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QUESTION: What are the experiences of women with breast cancer as they decide whether to use complementary/alternative medicine (CAM) (use of natural healthcare products, such as herbs and nutritional supplements, and the process of seeking advice from non-conventional healthcare professionals, such as homeopaths and acupuncturists)?
London and Toronto, Ontario, Canada.
36 women (age range 41–73 y) diagnosed with breast cancer at some time in their lives were recruited through notices to regional support groups, cancer centres, health food stores, and pharmacies. Most were white, and middle to upper middle class. They had been diagnosed an average of 5 years before the study (range 8 mo to 15 y). 11 women identified themselves as non-users of CAM and 25 as users.
3 focus groups were held in each site. During the 2 hour audiotaped discussions, women were asked about their perceptions and experiences regarding their use or non-use of CAM. Data collection continued until saturation. Verbatim transcripts were content analysed independently by 4 of the researchers, analyses were combined, and key emerging themes were confirmed by 2 breast cancer survivors.
Key themes included the discovery and investigation of CAM, the decision making process, and barriers to using CAM. After diagnosis, women began a process of discovering CAM through word of mouth, the media, conventional and CAM practitioners, and personal reading. After they discovered CAM, women investigated the treatment by reading the literature and talking with breast cancer survivors and practitioners. The decision to use or not use CAM was a highly individualised process. Women recognised their personal responsibility for decision making and noted the need for guidance. Some physicians were supportive, whereas others were sceptical or actively discouraged the use of CAM. Women reported that friends and family served as sounding boards and provided emotional and financial support.
Reasons for deciding not to use CAM included inadequate information, a perception that the treatments were not effective, and fear that they could be harmful. Reasons for deciding to use CAM were: 1) improved chance of survival; 2) reaction to bad experiences with conventional medicine (eg, treatment failure or adverse effects); 3) prevention of further illness (based on a belief that CAM could boost the immune system); and 4) belief that they had “nothing to lose” because CAM was not harmful. Some women who decided to use CAM reported encountering several barriers: cost of treatment because CAM was usually not covered by government healthcare plans; lack of access because treatments were not directly accessible or required a physician's order; and the large amount of time required for such things as multiple visits to practitioners, adherence to treatment schedules, and preparation of special diets.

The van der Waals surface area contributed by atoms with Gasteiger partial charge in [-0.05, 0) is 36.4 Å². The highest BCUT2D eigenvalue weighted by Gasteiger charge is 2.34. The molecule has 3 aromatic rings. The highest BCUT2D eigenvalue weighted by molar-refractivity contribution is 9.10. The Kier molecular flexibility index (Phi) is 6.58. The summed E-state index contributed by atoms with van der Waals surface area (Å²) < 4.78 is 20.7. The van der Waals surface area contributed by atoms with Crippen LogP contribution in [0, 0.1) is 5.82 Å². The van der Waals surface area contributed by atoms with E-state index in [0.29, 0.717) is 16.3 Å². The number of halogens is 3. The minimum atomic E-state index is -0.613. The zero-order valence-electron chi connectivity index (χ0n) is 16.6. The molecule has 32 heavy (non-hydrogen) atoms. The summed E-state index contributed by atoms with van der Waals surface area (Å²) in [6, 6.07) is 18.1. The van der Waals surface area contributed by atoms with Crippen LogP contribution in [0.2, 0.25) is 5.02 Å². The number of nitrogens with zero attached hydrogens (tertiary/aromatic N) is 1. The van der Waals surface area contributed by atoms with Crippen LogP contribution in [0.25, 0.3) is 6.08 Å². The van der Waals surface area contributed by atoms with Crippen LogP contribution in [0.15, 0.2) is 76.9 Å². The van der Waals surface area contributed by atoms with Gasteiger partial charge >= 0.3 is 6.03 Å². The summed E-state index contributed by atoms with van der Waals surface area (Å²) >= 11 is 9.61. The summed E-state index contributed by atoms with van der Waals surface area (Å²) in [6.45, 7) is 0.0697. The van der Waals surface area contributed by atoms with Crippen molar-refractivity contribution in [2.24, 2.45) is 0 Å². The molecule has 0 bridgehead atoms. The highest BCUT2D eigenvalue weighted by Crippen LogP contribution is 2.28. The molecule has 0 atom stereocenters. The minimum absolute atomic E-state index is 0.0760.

Women with breast cancer went through a process of discovery and investigation when deciding whether to use complementary/alternative medicine (CAM). Those who decided to use CAM saw potential benefits and no harmful effects; those who decided not to use CAM had explicitly considered the risks.
This study by Boon et al offers insight into the process women used to make decisions about CAM in a time of increased publicity and attention to CAM treatments. Data were generated in focus groups with a fairly homogeneous group of white, middle to upper middle class women. Other demographic information, such as education level or marital status, was not provided. These findings may not apply to women who differ from those included here. The careful process of data collection and analysis, however, strengthens the results.
One important aspect of this study is that all of the participants at least considered CAM as an adjunct to their treatment. The authors developed a model that identifies the complexity of the individual decision making process. This model may be helpful for those working with breast cancer survivors to understand and support their process of discovery.
It cannot be assumed that all women with a diagnosis of cancer will consider CAM. This study does highlight, however, the need for healthcare professionals to be knowledgeable about CAM practices in order to provide comprehensive and holistic care. Participants who elected not to pursue CAM were presented as mostly having “risk awareness”, whereas those who used CAM were identified in part as feeling that they “had nothing to lose”. The treatments considered by the participants were mostly those that involved ingested substances, such as herbs and other supplements, which indeed might have potential risks. This suggests that it is important to assist clients in all aspects of their decision making. CAM treatments that are described as having no inherent risk (ie, energy based therapies) may not fit this model of risk awareness.
This study shows the importance of open communication and respect for clients as they make treatment choices. It also provides support for the increased use of CAM as reported by Eisenberg et al,1 and gives additional information about the decision making process that is not found in quantitative studies such as Burstein et al,2 which reported increased psychosocial distress and poorer quality of life among breast cancer patients who used CAM treatments.
Source of funding: Canadian Breast Cancer Research Initiative.
For correspondence: Dr H Boon, Department of Health Administration, Faculty of Medicine, University of Toronto, 790 Bay Street, Suite 1100, Toronto, Ontario M5C 1N8, Canada. Fax +1 416 946 3147.
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